We see cracks every day—on the sidewalk, in a wall, or in a window. But just because they’re common doesn’t mean they’re easy to study scientifically.
The science of cracking up. I'm Bob Hirshon and this is Science Update.
A small crack in a crucial part could crash a computer or even an airplane. Yet cracks of all kinds—from broken glass to faults in the earth—have been notoriously tough to understand. MIT engineering professor Markus Buehler says that’s because the big picture of a crack depends on the behavior of individual atoms ripping apart.
So there’s this challenge of coupling this large scale, which engineers are interested in, with the scale of a few atoms.
Using computer simulations, he and his colleagues found that right at the cracking point, the atomic bonds in the material radically change. Brittle materials actually soften, while flexible materials get stiffer. Understanding how that affects the whole fracture may lead to better models of everything from semiconductor failures to earthquakes. I'm Bob Hirshon, for AAAS, the Science Society.
Making Sense of the Research
First of all, you might ask: Why are cracks so hard to understand? If you’re wondering, find a couple cracks around you (in a window, a door, a desk, whatever) and take a close look at them. Are they perfectly straight? Probably not. Are they exactly the same thickness all along? Not likely. Now compare the two cracks. How are they alike? How are they different?
As you look, you’ll notice that cracks are actually pretty complicated. They don’t usually come in neat, straight lines. And predicting when they’ll happen, and what they’ll look like, is even harder. Exactly how much stress would you need to put on a plastic ruler to create a one-inch crack? Where would you have to bend it? What if you were just a little bit off? These questions may seem trivial when you’re talking about a ruler, but when you’re talking about ceramic parts in airplanes, cars, or the Space Shuttle, you’re talking about life and death. The fact is that cracks behave in mathematically complicated ways, and even top scientists with sophisticated computers have had a hard time coming up with a model that can make cracking more predictable.
Using computer simulations, Buehler is zooming in on the very beginnings of cracks: the exact point where the atoms that make up the material start to separate. Why? First of all, it’s easiest to study them at this point, since that’s when the cracking process is simplest. And second, the way the crack behaves at the starting point turns out to affect where it goes from there. Buehler’s work involves figuring out the motion of every single atom involved in this process, and analyzing how they affect each other.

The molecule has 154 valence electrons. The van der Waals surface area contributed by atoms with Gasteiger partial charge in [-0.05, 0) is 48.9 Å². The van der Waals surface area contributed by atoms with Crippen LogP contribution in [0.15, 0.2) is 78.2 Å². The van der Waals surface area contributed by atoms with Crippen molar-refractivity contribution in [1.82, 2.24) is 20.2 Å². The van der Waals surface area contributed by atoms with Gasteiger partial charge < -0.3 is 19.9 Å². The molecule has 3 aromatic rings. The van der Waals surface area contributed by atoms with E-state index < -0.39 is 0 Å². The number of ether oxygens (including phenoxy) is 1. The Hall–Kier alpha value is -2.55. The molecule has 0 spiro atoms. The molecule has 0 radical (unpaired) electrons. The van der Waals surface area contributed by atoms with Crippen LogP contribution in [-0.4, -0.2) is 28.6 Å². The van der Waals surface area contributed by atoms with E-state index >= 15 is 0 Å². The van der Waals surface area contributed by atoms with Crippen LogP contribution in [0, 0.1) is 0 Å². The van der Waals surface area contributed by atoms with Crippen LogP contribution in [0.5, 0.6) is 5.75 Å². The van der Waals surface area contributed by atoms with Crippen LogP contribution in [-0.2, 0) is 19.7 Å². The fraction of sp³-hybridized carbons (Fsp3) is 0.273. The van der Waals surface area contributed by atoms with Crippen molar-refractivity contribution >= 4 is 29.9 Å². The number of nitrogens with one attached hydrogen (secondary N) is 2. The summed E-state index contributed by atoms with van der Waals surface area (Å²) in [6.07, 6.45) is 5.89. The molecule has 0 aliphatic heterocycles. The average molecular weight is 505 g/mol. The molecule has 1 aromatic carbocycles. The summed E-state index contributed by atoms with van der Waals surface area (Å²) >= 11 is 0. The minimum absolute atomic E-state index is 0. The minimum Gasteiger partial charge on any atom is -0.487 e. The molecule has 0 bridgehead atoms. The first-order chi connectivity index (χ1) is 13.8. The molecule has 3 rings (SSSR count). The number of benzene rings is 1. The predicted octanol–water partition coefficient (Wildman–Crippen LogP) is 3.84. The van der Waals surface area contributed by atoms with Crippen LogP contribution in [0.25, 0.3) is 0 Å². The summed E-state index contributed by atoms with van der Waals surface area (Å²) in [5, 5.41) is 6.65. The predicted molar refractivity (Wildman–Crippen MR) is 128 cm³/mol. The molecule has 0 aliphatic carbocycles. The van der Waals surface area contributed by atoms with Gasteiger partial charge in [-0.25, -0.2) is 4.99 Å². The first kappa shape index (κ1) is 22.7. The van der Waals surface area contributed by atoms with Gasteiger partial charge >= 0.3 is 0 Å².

Buehler’s work focused on the material’s hyperelastic properties. All materials have hyperelastic properties under the right conditions. If the material is very brittle to begin with, like glass, it becomes more flexible before it cracks. (Remember that this happens at a very tiny, microscopic point; it’s not like an entire window becomes rubbery.) In other words, the bonds between the atoms stretch a little before they rip apart.
On the other hand, if the material is more flexible, like rubber, the opposite happens: it stiffens before it breaks. You can actually observe this by pulling a rubber band tight—it gets stiffer and stronger the more you pull on it. Once it breaks, the crack can travel at faster than the speed of sound.
Buehler found that these hyperelastic properties at the cracking point are absolutely critical to understanding how cracks spread. You may not think that in order to understand an earthquake, you have to look at individual atoms, but that’s exactly what this research implies. And if mathematical models of cracking become more accurate, that could mean real results for everything from computers that rely on delicate parts to cities that sit on delicate faultlines.
Now try and answer these questions:
- Why are cracks hard to understand scientifically?
- What are “hyperelastic properties"? Why are they important in this research?
- Why did Buehler focus on the point where cracks begin?
- How could understanding how cracks form impact everyday life? Suggest possible examples not given in this story.
You may want to check out the March 10, 2006 Science Update Podcast to hear this Science Update and the other programs for that week. This podcast's topics include: what makes a song popular; spite in chimps; the up-side of parasites; the physics of cracking; fighting flesh-eating viruses; and tuberculosis.
To explore the physics of other everyday things, see The Physics of Baseball, by ThinkQuest, The Physics of Ice Skating, created by two Penn State astronomy students, or Skateboard Science, by San Francisco’s Exploratorium.